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claycw
12-27-2001, 12:27 PM
I'm looking for a tutorial on giving your subject that perfect skin airbrushed look with no blemishes like you see in magazines such as playboy etc. I've seen some 3rd party tools but they don't even compare to work I've seen done in photoshop.

Daxx
01-17-2002, 10:08 PM
Originally posted by claycw
I'm looking for a tutorial on giving your subject that perfect skin airbrushed look with no blemishes like you see in magazines such as playboy etc. I've seen some 3rd party tools but they don't even compare to work I've seen done in photoshop.


Try to find real skin pics ---------> this is the most important tips!!

claycw
01-18-2002, 07:47 PM
HMMM, while I appreciate your reply I think you missed what I was asking, I'm not talking about 3D models I've got that one down. I did a calendar for a young lady to give to her husband for his birthday, she wanted him to have one to hang on his wall of her instead of the models on the tool calendar. But just like all women in rea-life she had a couple of not so perfect areas. she had brought me some pictures of what she wanted done, basically it was the full body airbrush like you find in playboy. I found a tutorial on a web site but was looking for a better one or if anyone knew of a good way to achieve this look.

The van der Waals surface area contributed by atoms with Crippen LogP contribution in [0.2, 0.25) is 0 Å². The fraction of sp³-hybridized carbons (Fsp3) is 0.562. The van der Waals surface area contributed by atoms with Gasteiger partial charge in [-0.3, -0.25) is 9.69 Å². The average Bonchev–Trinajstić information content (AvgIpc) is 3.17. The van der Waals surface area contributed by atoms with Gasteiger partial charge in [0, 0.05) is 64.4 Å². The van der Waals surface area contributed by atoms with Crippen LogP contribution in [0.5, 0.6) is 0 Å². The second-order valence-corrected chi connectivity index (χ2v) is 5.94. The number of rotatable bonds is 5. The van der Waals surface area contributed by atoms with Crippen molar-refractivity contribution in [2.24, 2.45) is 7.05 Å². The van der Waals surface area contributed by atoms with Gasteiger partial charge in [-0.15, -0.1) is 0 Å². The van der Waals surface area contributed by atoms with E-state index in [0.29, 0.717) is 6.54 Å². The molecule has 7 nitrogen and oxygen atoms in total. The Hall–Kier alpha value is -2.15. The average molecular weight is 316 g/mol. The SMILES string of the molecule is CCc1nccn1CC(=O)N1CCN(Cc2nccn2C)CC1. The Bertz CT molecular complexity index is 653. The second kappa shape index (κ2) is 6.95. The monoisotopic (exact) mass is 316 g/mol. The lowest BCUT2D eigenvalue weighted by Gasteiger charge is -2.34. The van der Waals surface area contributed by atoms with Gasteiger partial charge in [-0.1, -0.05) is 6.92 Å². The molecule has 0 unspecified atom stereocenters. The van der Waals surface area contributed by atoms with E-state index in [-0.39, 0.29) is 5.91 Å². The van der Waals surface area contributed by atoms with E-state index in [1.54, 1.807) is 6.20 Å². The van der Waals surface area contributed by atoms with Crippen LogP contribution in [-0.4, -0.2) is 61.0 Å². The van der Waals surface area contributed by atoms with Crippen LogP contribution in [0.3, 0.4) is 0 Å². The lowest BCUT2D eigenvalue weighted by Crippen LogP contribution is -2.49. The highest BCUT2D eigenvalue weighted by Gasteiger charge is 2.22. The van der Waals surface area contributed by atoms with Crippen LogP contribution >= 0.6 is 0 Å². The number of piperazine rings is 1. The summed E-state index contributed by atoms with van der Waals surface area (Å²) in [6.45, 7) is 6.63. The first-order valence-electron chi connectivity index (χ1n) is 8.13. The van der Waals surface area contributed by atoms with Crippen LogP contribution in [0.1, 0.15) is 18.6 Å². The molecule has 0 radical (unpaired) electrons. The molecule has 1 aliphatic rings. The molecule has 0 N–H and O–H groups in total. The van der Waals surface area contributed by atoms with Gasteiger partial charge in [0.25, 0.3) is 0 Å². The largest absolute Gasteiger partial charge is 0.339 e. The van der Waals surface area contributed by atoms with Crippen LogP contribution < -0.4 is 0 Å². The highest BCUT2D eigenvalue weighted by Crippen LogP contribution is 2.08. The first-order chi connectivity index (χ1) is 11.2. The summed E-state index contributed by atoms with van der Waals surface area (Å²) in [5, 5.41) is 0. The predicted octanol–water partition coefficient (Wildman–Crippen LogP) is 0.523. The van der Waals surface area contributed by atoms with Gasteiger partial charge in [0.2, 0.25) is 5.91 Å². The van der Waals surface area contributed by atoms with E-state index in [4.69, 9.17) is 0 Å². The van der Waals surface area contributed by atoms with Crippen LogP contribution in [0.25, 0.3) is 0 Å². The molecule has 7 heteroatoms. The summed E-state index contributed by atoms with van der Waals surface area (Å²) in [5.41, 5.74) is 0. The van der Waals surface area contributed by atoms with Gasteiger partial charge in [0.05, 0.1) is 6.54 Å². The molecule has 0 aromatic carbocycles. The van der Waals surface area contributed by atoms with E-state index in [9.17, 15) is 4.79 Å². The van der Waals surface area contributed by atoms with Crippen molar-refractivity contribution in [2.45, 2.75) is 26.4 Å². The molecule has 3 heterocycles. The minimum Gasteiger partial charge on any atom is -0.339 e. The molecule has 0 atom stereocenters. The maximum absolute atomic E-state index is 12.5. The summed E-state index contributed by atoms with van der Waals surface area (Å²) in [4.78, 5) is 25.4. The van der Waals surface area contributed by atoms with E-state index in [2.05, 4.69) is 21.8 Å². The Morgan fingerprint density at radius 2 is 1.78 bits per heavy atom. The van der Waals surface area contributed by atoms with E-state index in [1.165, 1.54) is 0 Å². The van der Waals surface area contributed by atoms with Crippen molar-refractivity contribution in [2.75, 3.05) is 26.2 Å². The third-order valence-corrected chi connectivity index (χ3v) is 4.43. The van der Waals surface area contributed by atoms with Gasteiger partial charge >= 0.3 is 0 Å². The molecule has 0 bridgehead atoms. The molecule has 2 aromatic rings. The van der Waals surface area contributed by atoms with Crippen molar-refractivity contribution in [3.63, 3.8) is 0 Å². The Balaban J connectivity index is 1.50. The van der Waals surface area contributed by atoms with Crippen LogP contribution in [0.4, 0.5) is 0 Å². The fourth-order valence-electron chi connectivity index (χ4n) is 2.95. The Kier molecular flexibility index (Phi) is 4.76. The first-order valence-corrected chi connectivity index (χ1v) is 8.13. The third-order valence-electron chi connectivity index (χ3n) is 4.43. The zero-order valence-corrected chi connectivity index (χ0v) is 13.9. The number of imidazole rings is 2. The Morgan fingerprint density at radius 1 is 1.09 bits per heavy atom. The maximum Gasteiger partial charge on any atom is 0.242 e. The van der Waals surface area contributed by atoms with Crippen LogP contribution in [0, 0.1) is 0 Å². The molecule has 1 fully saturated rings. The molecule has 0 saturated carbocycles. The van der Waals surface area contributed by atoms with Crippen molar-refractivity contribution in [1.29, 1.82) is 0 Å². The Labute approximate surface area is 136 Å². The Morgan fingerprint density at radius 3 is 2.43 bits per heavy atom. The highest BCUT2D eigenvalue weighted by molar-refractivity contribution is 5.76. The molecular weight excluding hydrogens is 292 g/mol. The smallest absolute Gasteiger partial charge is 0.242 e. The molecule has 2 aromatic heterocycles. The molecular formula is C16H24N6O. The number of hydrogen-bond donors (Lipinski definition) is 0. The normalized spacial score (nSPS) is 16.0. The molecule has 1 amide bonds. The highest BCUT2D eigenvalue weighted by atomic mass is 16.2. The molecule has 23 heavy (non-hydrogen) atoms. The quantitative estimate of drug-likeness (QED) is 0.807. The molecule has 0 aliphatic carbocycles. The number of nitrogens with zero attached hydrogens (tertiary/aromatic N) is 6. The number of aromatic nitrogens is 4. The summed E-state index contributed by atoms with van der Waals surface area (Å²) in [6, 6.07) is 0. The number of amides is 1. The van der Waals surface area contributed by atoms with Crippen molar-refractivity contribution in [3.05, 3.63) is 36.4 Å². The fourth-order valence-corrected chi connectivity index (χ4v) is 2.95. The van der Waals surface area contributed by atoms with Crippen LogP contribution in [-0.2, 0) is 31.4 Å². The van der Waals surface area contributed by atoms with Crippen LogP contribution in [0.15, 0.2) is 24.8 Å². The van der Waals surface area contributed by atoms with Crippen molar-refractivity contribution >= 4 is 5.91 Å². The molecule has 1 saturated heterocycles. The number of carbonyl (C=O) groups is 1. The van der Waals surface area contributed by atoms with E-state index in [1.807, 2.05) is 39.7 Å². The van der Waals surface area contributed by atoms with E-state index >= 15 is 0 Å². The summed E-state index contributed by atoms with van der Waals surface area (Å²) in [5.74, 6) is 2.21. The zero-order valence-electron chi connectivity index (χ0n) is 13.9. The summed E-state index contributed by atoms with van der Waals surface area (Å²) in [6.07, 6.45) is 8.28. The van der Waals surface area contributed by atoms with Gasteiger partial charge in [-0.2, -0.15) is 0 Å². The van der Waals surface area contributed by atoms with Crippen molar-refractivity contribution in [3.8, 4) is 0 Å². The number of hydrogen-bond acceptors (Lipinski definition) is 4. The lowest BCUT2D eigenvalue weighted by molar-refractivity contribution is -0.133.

studiomiguel
01-27-2002, 02:35 AM
I work professionally as an image retoucher. We frequently have to retouch models (product/catalog/calender) and the only way to get where you need to get is to find an area on your model that is similare and start cloning. It does take forever, but the results can be stellar. Alternately you can try blurring and adding noise. The trick is to not try to make it too perfect.
Reference photos are a good idea. If you can find shots with good skin that matches the tone of your original photo you can 'steal' image to replace the skin. The important point here is to match the color EXACTLY. If it is off more than 1 or 2 percent you will see it.
Here's a great trick to see if something matches or not (for clone repetition or slight variations in tone) is what we call a 'solar curve'.
To create a solar curve, add an adjustment layer and add points at each 10% increment. Then drag the 10% point to 100%, the 20 to 0%, 30 to 100%, 40 to 0%, 50 to 100%, 60 to 0, 70 to 100, 80 to 0 and 90 to 100. By 100 and 0 I mean straight up and down respectively. This give your image a really bizzare look but it also accentuates the hilights and shadows and midtones to reveal things that don't match. It takes some getting used to but is a true life-saver.
Hope this helps some.
Michael

erikals
02-25-2002, 09:10 AM
If I understod your question right, maybe use the stamp tool, I think that tool is perefect for those kind of tasks, after retouching the skin a couple of times I found out that the smaller brush, the better. Also if the brush is big and has "soft" edges you will smooth out parts of the picture and it might end up not look so good.

G-luck,
Erik

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